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Mar 15, 2023
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Intel to use direct self assembly + high-NA euv for 14A process: https://www.semianalysis.com/p/intels-14a-magic-bullet-directed
Apparently this is why Intel is buying all these high NA tools. According to the link, Intel could scale M0 metal pitch all the way to ~20nm, which seems again very aggressive (down from 36nm in 18A). If other structures scale accordingly, this could result in large density increase... Let's hope they don't repeat 10nm fiasco. Imo, a much less risky approach would be to use DSA + low-NA EUV tool (M0 could still come down to ~30nm + they could use the same tools as for Intel 3 and 18A).
18A MMP is not 36nm. That was an Intel 4 test chip with BPD. The vanilla Intel 4 node has an MMP of 30nm.

If I had to guess 18A MMP is 26-28nm depending on how aggressive they went. It’s certainly no more than 30nm.
 

Doug S

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Feb 8, 2020
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From TSMC call. It seems Apple is not the first customer on N2 this time.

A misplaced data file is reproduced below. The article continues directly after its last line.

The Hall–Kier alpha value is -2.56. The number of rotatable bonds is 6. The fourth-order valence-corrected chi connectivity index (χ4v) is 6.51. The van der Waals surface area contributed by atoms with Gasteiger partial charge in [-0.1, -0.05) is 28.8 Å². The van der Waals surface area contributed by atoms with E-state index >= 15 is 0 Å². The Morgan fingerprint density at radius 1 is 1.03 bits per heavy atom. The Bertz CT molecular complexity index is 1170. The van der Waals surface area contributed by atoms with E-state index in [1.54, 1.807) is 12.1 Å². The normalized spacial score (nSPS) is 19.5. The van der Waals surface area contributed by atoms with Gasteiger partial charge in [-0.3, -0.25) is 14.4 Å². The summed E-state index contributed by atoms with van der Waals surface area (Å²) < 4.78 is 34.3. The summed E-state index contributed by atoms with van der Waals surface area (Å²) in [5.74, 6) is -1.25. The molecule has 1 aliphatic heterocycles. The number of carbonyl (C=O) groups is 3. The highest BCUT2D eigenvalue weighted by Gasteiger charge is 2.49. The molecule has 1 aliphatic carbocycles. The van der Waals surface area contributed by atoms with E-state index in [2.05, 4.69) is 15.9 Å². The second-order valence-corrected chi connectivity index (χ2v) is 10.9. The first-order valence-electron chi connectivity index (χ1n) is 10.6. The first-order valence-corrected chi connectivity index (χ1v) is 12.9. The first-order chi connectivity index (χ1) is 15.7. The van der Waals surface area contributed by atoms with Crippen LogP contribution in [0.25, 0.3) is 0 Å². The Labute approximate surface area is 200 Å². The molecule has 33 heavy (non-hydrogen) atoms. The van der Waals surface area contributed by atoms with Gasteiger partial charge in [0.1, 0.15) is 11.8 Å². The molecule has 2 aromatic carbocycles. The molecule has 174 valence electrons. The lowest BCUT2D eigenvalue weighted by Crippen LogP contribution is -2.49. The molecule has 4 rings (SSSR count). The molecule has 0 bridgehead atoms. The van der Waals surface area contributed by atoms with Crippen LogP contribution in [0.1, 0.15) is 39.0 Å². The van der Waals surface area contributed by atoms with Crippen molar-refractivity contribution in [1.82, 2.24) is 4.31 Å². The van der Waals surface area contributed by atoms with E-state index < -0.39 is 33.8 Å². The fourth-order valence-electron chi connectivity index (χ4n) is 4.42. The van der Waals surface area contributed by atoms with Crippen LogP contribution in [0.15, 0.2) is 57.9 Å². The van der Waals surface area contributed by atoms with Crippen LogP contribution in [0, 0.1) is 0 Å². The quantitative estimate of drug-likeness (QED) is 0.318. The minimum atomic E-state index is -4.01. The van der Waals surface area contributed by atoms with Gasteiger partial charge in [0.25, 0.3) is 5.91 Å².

We all knew that from the timing of when N2 comes out. The open question is at what volume will N2 be produced when it enters mass production. Remember N3B's "mass production"?

Maybe all the big players wait for the "real" N2 six months later that includes BSPDN, in which case the N2 rollout looks like the N3B rollout where it sees little apparent use (we still haven't heard of anyone shipping N3B silicon other than Apple, it was probably cryptominers and the like) until Apple delivers the real volume later in 2026.
 

Ghostsonplanets

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Maybe all the big players wait for the "real" N2 six months later that includes BSPDN, in which case the N2 rollout looks like the N3B rollout where it sees little apparent use
N2 does seems more of a transitory node until N2 BSPDN and N2P are ready. So that would make sense
we still haven't heard of anyone shipping N3B silicon other than Apple
Intel?
 

Doug S